How to Teach Phonics at Home

Before learning to read, most children learn the alphabet and the sounds letters make. Parents and teachers can facilitate this process by teaching phonics -- the study of letter-sound or sound-symbol associations -- to young children. The U.S. Department of Education and National Institutes of Health recommend that phonics instruction be explicit and systematic 1. Parents can begin teaching phonics before their children start school and later supplement school instruction at home.

Assess your child's proficiency with phonics using alphabet flashcards. For children who have already begun reading simple words, include cards with blends like "sh" and "th." Shuffle the cards and show them to your child, asking her to name each letter and the sound or sounds it can make.

Teach your child each unknown letter and its name. Sing the alphabet slowly while holding up a flashcard for each new letter or play "Go Fish" with alphabet cards. Use picture books for learning the alphabet, such as "The Alphabet Book" by Philip Eastman or "Dr. Suess' ABC." Read these books with your child, pointing out each letter and saying its name.

Consult your child's list of unknown letter-sound associations and choose one association to teach at a time. For letters that make more than one sound, introduce one sound at a time. Teach new consonants that sound like their name and short vowels first. Next, teach consonants that do not sound like their name, such as h and w, and long vowels. Then teach consonant digraphs, such as th, ch and kn, and vowel combinations such as ea, ie and ow.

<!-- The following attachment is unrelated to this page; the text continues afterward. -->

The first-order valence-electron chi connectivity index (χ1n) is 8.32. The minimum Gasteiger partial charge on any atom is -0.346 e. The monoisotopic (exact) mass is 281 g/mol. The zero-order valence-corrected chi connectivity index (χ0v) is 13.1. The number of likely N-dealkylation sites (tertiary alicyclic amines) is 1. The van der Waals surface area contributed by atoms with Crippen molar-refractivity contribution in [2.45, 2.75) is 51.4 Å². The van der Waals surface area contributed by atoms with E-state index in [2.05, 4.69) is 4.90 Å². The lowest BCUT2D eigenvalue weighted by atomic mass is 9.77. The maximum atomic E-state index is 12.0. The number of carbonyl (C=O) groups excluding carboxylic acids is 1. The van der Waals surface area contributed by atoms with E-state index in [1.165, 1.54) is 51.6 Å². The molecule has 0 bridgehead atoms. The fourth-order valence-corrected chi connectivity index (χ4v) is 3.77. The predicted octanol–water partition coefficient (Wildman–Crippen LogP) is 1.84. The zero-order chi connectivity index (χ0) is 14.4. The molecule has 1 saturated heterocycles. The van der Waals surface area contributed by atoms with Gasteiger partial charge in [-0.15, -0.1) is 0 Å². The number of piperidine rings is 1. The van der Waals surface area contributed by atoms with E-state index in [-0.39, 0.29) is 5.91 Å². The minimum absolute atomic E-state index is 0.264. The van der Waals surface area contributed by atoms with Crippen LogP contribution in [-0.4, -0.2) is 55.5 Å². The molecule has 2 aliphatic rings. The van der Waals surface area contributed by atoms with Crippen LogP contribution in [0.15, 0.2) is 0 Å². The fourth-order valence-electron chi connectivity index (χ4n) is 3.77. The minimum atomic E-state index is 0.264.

Practice letter-sound association with phonics flashcards. Gather up to 10 cards with short words that include the letter-sound association being practiced. Show them to your child, asking him to read each word. Shuffle the cards and repeat until he can accurately read all of the words.

Create words with your child using plastic letters or other letter manipulatives. Make simple words that focus on a target letter-sound association, like "sat" and "bat." Ask her to remove letters and add new ones to make new words. Have her read each word she creates.

Play "I Spy" with your child, using a letter-sound association as your clue. For example, tell your child that you spy something that begins with "sh." Take turns spying new objects.

Place a pile of about 10 pictures of everyday objects in front of your child. Ask him to sort the pictures into two groups: one pile with pictures whose names contain a target letter-sound association and another pile of pictures that do not.

Read a "decodable" book with your child that focuses on a chosen letter-sound association. A decodable book is one in which words are short, follow the basic rules of phonics and primarily contain only sounds your child has learned. Point out whatever association you are teaching and emphasize the sound it makes as you read.


Children may master new letter-sound associations within a hours, days or weeks. Let your child learn at his own pace.